So… taking all of that into account, I got to thinking about many of the comments and arguments I’ve seen recently.

I’ve seen some people (mostly people who look like me, honestly) who have expressed how tired they are of everything going on in the world right now, or at least tired of hearing about it (i.e. the Black Lives Matter movement, the removal of Confederate monuments, rebranding Aunt Jemima syrup, etc.) And I think, if they’re tired of hearing about it, how tired are the people living it? I can’t imagine the exhaustion that people of color must be feeling right now.

(And really, the fact that so many people who look like me can go for years – sometimes entire lifetimes – completely unaffected by these racial and policing issues that are prominent in the news is an example of privilege. Yes, white privilege.)

And regarding these conversations I’ve seen recently, I think about motives, and how I attempt to decipher if someone is speaking out of ignorance or hatred, because I think those things are different.

Some people are just hateful, and I don’t think much can be done to help them see any other perspective. I don’t know how to make someone empathize if they don’t have the faintest desire to do so. I’d love to be wrong here, and if you’ve got the patience to try to reach them, by all means, give it a shot; I wish you luck and much success.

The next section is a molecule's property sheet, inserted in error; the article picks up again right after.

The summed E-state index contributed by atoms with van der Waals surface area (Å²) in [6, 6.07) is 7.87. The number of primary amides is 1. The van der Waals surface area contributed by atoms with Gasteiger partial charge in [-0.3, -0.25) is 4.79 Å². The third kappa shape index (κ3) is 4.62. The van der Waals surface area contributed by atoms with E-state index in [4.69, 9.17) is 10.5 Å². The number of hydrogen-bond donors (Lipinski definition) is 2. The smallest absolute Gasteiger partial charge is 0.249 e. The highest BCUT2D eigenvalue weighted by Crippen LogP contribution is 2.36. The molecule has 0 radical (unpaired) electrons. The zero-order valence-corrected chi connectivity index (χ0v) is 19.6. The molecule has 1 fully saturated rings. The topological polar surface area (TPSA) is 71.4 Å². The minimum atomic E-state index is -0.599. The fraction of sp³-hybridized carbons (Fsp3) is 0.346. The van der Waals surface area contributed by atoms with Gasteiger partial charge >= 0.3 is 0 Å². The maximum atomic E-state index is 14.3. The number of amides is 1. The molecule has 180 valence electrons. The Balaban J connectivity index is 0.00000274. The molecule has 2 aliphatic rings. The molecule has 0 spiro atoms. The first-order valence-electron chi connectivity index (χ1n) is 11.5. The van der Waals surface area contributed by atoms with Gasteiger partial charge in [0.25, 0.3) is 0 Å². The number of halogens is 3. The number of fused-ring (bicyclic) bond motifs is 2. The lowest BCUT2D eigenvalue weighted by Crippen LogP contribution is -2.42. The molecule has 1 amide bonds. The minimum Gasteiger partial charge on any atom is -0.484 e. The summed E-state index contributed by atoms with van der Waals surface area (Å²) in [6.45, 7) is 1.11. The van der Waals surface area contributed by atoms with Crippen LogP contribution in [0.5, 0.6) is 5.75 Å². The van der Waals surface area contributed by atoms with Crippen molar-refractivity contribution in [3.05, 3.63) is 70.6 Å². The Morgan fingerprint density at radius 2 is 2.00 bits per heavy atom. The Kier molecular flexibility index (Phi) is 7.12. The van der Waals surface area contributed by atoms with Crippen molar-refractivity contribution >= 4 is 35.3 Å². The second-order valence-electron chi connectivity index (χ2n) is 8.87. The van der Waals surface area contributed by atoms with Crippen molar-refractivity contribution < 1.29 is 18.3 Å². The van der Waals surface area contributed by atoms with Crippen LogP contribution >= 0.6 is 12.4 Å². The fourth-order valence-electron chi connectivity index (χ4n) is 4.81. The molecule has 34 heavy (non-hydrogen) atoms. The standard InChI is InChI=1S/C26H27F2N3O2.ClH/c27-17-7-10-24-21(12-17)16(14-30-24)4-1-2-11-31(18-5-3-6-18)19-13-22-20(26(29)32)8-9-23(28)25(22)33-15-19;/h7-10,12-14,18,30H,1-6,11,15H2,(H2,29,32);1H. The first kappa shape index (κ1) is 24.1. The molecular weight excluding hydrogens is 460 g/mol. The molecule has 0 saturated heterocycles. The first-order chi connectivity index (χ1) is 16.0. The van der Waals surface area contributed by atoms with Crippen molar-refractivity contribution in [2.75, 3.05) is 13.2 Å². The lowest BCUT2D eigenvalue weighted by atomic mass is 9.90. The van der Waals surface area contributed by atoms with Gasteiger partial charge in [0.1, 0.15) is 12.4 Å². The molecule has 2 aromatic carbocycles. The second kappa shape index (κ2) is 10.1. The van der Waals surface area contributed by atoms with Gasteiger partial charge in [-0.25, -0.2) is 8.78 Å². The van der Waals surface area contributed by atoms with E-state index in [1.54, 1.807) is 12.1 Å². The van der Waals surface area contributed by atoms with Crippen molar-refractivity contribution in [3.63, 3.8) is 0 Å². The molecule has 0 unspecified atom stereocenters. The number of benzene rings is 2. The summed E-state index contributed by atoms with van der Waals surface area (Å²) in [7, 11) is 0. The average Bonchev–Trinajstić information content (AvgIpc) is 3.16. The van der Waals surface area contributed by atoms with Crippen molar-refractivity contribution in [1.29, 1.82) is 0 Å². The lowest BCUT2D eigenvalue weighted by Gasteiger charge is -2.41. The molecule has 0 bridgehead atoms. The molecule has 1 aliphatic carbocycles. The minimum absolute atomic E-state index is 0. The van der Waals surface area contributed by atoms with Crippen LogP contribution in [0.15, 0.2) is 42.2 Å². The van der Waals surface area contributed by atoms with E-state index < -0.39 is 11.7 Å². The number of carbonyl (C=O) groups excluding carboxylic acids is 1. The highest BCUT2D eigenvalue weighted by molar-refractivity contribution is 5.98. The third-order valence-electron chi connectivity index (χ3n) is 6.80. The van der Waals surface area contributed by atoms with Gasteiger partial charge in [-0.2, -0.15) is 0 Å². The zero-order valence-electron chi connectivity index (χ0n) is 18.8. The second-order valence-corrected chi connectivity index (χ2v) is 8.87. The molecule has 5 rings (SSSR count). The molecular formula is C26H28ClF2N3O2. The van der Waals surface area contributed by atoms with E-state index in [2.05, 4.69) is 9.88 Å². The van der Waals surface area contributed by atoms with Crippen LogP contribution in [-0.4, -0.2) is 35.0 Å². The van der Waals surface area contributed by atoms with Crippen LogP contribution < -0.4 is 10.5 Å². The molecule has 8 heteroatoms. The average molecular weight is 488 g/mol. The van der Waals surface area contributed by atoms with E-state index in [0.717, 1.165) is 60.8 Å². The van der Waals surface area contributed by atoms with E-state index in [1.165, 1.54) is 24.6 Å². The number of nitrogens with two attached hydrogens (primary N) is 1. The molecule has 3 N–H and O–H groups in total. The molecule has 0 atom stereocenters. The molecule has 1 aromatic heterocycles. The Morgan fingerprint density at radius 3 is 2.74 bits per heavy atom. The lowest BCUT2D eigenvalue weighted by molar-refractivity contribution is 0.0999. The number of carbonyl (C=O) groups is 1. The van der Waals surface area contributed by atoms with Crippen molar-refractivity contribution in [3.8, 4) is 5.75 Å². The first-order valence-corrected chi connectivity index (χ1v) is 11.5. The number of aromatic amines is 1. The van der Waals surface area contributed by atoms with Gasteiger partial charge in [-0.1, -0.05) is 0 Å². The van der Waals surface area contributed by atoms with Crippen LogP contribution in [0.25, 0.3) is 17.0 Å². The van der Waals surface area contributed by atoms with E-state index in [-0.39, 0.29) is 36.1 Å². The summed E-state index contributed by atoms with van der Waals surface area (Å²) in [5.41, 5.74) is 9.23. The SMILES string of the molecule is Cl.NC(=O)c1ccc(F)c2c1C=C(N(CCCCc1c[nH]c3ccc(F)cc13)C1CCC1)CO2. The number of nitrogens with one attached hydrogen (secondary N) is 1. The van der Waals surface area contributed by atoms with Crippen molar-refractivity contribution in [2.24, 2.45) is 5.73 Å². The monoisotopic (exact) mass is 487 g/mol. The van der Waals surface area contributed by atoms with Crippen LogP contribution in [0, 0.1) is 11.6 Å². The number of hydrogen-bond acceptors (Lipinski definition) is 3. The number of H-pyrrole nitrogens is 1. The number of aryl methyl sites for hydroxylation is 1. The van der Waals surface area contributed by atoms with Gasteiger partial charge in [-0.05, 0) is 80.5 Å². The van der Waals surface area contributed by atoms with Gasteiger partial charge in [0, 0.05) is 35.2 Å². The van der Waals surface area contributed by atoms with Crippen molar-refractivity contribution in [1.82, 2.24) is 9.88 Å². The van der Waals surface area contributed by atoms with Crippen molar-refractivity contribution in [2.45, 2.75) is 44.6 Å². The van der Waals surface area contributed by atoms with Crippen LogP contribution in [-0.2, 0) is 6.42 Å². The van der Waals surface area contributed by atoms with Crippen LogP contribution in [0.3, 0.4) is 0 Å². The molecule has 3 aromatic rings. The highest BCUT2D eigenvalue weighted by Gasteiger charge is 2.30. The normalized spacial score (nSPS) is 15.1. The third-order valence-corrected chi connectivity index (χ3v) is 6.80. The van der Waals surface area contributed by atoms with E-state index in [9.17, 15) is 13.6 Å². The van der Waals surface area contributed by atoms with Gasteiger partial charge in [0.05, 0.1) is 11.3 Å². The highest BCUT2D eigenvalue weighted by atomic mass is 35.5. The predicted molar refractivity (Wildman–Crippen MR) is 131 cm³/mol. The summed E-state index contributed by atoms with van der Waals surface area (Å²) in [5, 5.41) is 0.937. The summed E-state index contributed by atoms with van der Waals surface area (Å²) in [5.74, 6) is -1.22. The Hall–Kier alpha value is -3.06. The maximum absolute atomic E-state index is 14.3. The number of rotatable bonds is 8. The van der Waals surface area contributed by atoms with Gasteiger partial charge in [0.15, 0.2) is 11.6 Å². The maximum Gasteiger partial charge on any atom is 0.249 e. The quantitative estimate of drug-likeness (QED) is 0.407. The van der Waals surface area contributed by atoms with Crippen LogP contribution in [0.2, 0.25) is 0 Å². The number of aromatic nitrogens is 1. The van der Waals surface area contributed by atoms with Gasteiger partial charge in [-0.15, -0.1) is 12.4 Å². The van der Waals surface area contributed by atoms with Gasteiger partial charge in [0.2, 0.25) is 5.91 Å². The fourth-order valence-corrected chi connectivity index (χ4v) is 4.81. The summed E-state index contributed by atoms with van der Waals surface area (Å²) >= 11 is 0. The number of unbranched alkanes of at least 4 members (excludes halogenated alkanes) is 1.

In others, however, I think maybe they have a good heart, but haven’t taken the time to actually listen and learn. Maybe they don’t have the experiences that come with a diverse friends group, or maybe they haven’t yet tried to ask questions or learn new things. I hold out hope for those people. I don’t know exactly what it takes to get through, but I do hope that something clicks within them.

And my reasoning for that goes back to what I started out talking about – I wasn’t always the person I am now with the level of knowledge I have at this moment. And hell, again, there’s so much I still don’t know, and I think personal growth is never done.

So maybe I can help someone else understand things that I’ve learned, or at least maybe help them to pause long enough to think about another perspective.

And in the meantime, I can listen to others and try to learn more myself.

Keep learning. Keep growing. Keep reading. Keep listening. Keep working for positive change.